Thursday, September 30, 2004

Stuff happened today

So tonight we witnessed the first debate between the two main presidential candidates.

And the House of Representatives struck down a proposed amendment to the Constitution that would prevent people who love each other from getting married because there was a disproportionate number of penises or vaginas involved.

And 34 children died in Iraq, killed by terrorists. This was saddening, but not somehow not surprising. This is the sort of brutality we have all come to expect from terrorists.

Neither candidate mentioned the incident during the debate, nor did I expect them to. Those of us watching the debate discussed the bombing in a certain detached way, shaking our heads at the decadence of it all. A moment later, we were conversing about the twitch in the corner of President Bush's lip when he talks about certain things. Like how important it is to defend America. And how important it is to prevent gay people (he barely restrains himself from saying "faggots") from getting married.

One guy told us how had seen a young Iraqi boy on television, carrying what was left of a bicycle down the street. The bicycle once belonged to his brother. His brother had just been blown up. Wrong place at the wrong time, just like Kerry said. So then would he have lived if we hadn't invaded Iraq in the first place? Maybe five more years before being tortured, perhaps executed, by Saddam Hussein. Maybe 70 more years.

The world isn't easy. All I can do is whisper, "Busy, busy, busy."

Song lyric of the day:
"There's a lot of things I understand
And there's a lot of things that I don't wanna know"
-Splender, "I Think God Can Explain"

Sunday, September 26, 2004

The trouble with CBS...

Okay, I know I haven't posted in a while. Sue me. I'm taking a break from work to write about this whole CBS producing false documents thing.

For those of you who've been in a cave (or in many cases, a dorm room) for the past two weeks, CBS recently claimed that George W. Bush used his father's connections to get into the National Guard and avoid Vietnam, and that even there he wasn't exactly the most diligent soldier. I personally have no doubt of these claims (and care about them about as much as I care about John Kerry's war record), but the problem is that the documents supporting those claims were bogus.

Now the issue to me here is not the decision to report on these unconfirmed documents - that's been pretty well covered in the media anyway, and CBS is trying to acknowledge that and move on, which I applaud them for. The issue here to me is that in rushing ot air this report, CBS (or at least Dan Rather) is perpetuating the myth of the liberally biased media.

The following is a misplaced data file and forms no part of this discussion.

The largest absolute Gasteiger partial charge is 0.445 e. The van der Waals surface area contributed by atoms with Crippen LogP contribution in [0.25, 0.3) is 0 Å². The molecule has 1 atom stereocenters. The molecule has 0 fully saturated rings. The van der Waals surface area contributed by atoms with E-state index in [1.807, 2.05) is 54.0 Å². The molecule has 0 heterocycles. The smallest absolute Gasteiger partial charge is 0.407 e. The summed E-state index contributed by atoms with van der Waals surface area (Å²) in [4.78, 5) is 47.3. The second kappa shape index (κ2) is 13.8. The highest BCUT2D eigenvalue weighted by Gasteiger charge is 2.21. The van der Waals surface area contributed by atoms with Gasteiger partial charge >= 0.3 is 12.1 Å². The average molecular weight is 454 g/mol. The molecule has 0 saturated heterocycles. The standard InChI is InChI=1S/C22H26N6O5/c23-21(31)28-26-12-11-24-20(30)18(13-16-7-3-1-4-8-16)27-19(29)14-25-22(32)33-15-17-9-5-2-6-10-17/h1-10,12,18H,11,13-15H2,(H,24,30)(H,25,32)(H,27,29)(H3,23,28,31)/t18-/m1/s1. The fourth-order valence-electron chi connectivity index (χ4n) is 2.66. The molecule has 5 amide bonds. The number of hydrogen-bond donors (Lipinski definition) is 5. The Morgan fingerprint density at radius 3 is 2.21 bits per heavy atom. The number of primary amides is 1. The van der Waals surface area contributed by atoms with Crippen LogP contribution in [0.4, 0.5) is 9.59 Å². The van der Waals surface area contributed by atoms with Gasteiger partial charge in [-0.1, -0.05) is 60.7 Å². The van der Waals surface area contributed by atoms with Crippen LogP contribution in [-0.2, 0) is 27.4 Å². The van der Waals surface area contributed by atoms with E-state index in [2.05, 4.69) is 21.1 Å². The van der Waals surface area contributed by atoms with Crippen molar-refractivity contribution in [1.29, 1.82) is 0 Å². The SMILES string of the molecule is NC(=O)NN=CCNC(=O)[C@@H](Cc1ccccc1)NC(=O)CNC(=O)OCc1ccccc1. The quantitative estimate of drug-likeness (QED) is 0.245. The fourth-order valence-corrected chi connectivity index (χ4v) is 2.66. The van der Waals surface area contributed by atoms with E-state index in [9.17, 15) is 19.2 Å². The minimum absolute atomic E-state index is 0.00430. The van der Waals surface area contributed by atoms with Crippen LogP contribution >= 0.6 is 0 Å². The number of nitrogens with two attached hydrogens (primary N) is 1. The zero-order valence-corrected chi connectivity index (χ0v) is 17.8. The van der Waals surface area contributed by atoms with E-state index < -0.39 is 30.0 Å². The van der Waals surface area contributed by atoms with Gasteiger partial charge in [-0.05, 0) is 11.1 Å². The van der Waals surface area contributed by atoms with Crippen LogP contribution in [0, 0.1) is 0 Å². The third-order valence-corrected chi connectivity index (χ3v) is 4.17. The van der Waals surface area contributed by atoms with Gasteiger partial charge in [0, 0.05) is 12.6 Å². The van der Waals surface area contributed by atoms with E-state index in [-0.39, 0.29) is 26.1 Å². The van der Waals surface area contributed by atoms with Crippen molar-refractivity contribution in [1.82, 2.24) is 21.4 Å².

People, wake up: the media is not that biased. The fact is the media happens to be composed of individuals, and individuals are inclined to incorporate their personal opinions into what they talk about. But they try. At worst, most media outfits may be slightly left of center, and Fox News might be slightly right of center. CNN does not stand for Communist News Network.

I saw a bumper sticker the other day that said, "Only fools trust the liberally-biased media." You know what my first thought was? "Yeah, well only fools trust the conservatively-biased president." A little harsh, I admit. But let's face it: the president, or rather the White House, is our primary source of information concerning the issues that our nation faces. Until we have robots reporting to us (may that day never come), don't expect total objectivity. It's fool's gold.

And of course, there's the larger point that giving a flying shit about what the president did 30 years ago (much less 20 years ago when he was an alcoholic and possibly a drug addict) does absolutely nothing to advance the national rhetoric. I could go on about that forever, but I know we've heard it all before.

Song lyric of the day:
"I beg to dream and differ from the hollow lies
This is the dawning of the rest of our lives"
-Green Day, "Holiday"

Friday, September 03, 2004

And Dubya shocks the world by accepting the nomination!

Before watching President Bush's acceptance speech at the Republican National Convention, my dear friend Jeff Woodhead submitted the following prediction of the speech, in a nutshell:

"I guess I could probably sum up the rest of it... I'm strong on terror, two less terrorist regimes in the world, my opponent's a flip-flopper, keep America safe by voting for me. Also, gay people suck, No Child Left Behind was good, my tax cuts are excellent, and I like God."

For the most part, he was right. However, I would argue that the speech was, as a whole, disappointing. Jacob would agree, and he has the blog entry to prove it.

All in all, we agreed the speech would fire up his loyal supporters without really gathering many new votes. I expect a small amount of bounce in the polls followed by a return to the numbers we've been seeing. (Does anyone wonder how there can be so many people still undecided? These must be the people trying to figure out which candidate sucks less.)

Incidentally, I am still predicting Dubya will win in November. Call it a hunch.

Song lyric of the day:
"Nevermind the darkness, we still can find a way
'Cause nothing lasts forever, even cold November rain"
-Guns n Roses, "November Rain"